Change is certainly a constant in life, but after 30 years of NASCAR racing with more than 15 in support of the Brickyard 400, the silent tears of IRP are easy to understand.

We invite your opinion on this topic. Comments may be moderated prior to posting.

Friday, June 27, 2014

Flashback: The Most Painful Dale Junior Interview In TV History

Update 6/27/14: This column was originally published in July of 2007. Just giving our friends at ESPN Motorsports a little trip down memory lane. NASCAR Now has been cancelled after airing at 2am for this season. The network cannot run away from NASCAR fast enough after boasting of its return in 2007. Enjoy a little Junior flashback.

Original column: Dale Earnhardt Junior looked like he was having a long day. He sat patiently in his Sharpie shirt in front of a Sharpie background on what was clearly a Sharpie "satellite media tour." This is the process by which a driver sits in one location and various media outlets interview him while he wears the sponsor's shirt and shows the sponsor logo on TV.

TV folks get to ask questions only if they also agree to allow the driver to mention the sponsor's own agenda, which usually consists of a special promotion. To say the least, its usually not a lot of fun for the driver. Tuesday, it was almost unbearable.

Earlier this season, Sharpie and Junior inked an endorsement deal that resulted in Sharpie releasing a customized Dale Junior black Sharpie aimed at NASCAR fans. They also appear as a sponsor on his NEXTEL Cup car in Bristol, TN. Part of this deal is the fact that Junior must do "appearances" for Sharpie.

Tuesday evening, ESPN's NASCAR Now teased a "feature interview" with Junior. When he finally appeared, show host Erik Kuselias never said where Junior was located, he just kind of "appeared." Viewers immediately noticed the fact that the Budweiser logo and the color red were missing from his attire.

Instead, he wore a Sharpie shirt and appeared in front of a Sharpie background in his mysterious "studio" location. It was pretty easy to tell, something Sharpie was going to be promoted.

Instead of being up-front with viewers and explaining this agenda, NASCAR Now tried to "sell" the fact that this was a "feature interview" with Junior. They somehow believed fans did not see the Sharpie shirt, or the wall with Sharpie logos all over it.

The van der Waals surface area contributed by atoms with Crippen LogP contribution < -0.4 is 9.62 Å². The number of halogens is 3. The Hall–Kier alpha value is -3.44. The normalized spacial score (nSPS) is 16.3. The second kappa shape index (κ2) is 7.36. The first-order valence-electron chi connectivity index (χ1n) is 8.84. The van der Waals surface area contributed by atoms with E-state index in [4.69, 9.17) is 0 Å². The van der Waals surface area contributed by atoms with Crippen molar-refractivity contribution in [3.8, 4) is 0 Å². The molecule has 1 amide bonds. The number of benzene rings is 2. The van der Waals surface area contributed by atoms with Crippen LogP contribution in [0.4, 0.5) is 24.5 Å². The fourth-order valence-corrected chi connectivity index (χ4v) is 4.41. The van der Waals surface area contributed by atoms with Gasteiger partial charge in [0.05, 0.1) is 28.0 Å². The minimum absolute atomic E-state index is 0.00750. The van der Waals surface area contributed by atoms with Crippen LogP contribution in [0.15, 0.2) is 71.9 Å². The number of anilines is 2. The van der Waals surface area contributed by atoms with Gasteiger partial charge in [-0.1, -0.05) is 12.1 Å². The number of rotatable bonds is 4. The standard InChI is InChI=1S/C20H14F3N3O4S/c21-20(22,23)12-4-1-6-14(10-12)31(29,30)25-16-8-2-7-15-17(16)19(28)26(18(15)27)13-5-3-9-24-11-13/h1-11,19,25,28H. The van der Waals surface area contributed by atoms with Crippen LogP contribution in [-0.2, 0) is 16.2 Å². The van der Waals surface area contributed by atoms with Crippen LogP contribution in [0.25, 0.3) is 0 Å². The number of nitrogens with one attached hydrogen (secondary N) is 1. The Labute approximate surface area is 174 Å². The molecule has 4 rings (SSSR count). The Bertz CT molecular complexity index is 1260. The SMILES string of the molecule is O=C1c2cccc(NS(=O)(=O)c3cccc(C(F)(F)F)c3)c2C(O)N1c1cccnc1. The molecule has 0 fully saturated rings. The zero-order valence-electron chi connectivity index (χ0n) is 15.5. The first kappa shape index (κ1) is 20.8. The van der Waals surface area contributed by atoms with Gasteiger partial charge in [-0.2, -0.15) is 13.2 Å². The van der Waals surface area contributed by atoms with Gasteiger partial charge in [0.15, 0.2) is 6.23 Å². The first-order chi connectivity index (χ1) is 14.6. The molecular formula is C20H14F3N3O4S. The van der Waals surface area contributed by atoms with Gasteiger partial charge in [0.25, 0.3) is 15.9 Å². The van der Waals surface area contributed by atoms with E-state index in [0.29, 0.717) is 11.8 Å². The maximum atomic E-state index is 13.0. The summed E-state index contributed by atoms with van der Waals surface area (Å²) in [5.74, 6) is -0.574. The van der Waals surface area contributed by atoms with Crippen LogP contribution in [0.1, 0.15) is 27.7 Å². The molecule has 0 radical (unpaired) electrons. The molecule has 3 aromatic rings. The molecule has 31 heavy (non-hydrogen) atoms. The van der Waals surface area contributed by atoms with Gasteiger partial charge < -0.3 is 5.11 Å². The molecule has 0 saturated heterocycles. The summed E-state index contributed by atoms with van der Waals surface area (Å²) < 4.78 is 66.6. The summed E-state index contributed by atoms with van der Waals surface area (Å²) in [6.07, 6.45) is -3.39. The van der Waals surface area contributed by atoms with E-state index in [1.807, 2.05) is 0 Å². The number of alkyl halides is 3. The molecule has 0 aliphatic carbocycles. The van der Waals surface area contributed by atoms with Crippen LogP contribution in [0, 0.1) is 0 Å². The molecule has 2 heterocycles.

The number one problem for ESPN is that NASCAR fans have a clue. They knew something was up from the start, and the look on Junior's face really gave it away. It was something between being at the dentist and standing in line at the Motor Vehicle Department. This fun-loving and easy-going guy was having absolutely no fun, and it was very clear that the going...was not easy.

The person being interviewed can hear the "network feed" in their earpiece, and to lead into Junior, NASCAR Now ran an embarrassing video package on his decline this season, his possible failure to make the chase, and his leaving DEI. What a nice way to make a person feel welcome to NASCAR Now.

Kuselias introduced Junior as "NASCAR's most popular driver," and then without allowing him to even say hello just laid into him with one of the most bizarre NASCAR questions on network TV in quite some time. Kuselias asked Junior about Indy "if you don't have the engine trouble, could you have won that race?"

After a brief grimace, Junior politely responded "there's no telling, we were in the top five, so we had a shot at it." Wouldn't we all like to know what was actually running through Junior's mind? Either he was thinking that ESPN has no clue to racing or he was holding himself back from the Geico Caveman answer...."what?"

Next up, Kuselias fired off "how confident are you that the eight is going to make The Chase?" What is the only answer for any driver on any team working hard to do their best every race? Junior said "very confident...we are just having bad luck" Patiently, Junior pointed out that the team was running well in the races they did not finish. This was a point omitted by the host.

"How is the fact that you are moving-on impacted the team this season?" was a follow-up from Kuselias. Again, what is the answer when you are talking to the person who is leaving? Should he say everything is a mess and I am to blame? Junior replied that this change was motivation for the DEI gang to show it could send him out on a high note and also prove that they are a top-notch professional team.

As if things could not get any stranger, Kuselias referenced the DEI/Ginn merger, and actually asked Junior that now that Mark Martin is his team mate, "what do you guys talk about?" His assumption was that since Junior and Mark were on different teams, they routinely did not speak to each other.

Veteran NASCAR fans might have had to be helped-up off the floor, as Junior and his late father had known, and grown-up with Mark and his family for over twenty years. "It would be kind of boring I think" said Junior. He was then nice enough to reference for Kuselias his experience with Mark in the Busch Series and the help he received coming up through the ranks.

Kuselias did not get it. These two guys had known each other for a long time. They have already talked about life and racing for many years with each other. In his unrelenting manner, Kuselias asked "what specific things would you focus in on with Mark Martin?" He was referring to "getting info" from Martin before leaving DEI, and presumably, not talking to Martin again as he would no longer be a team mate. How priceless is that question?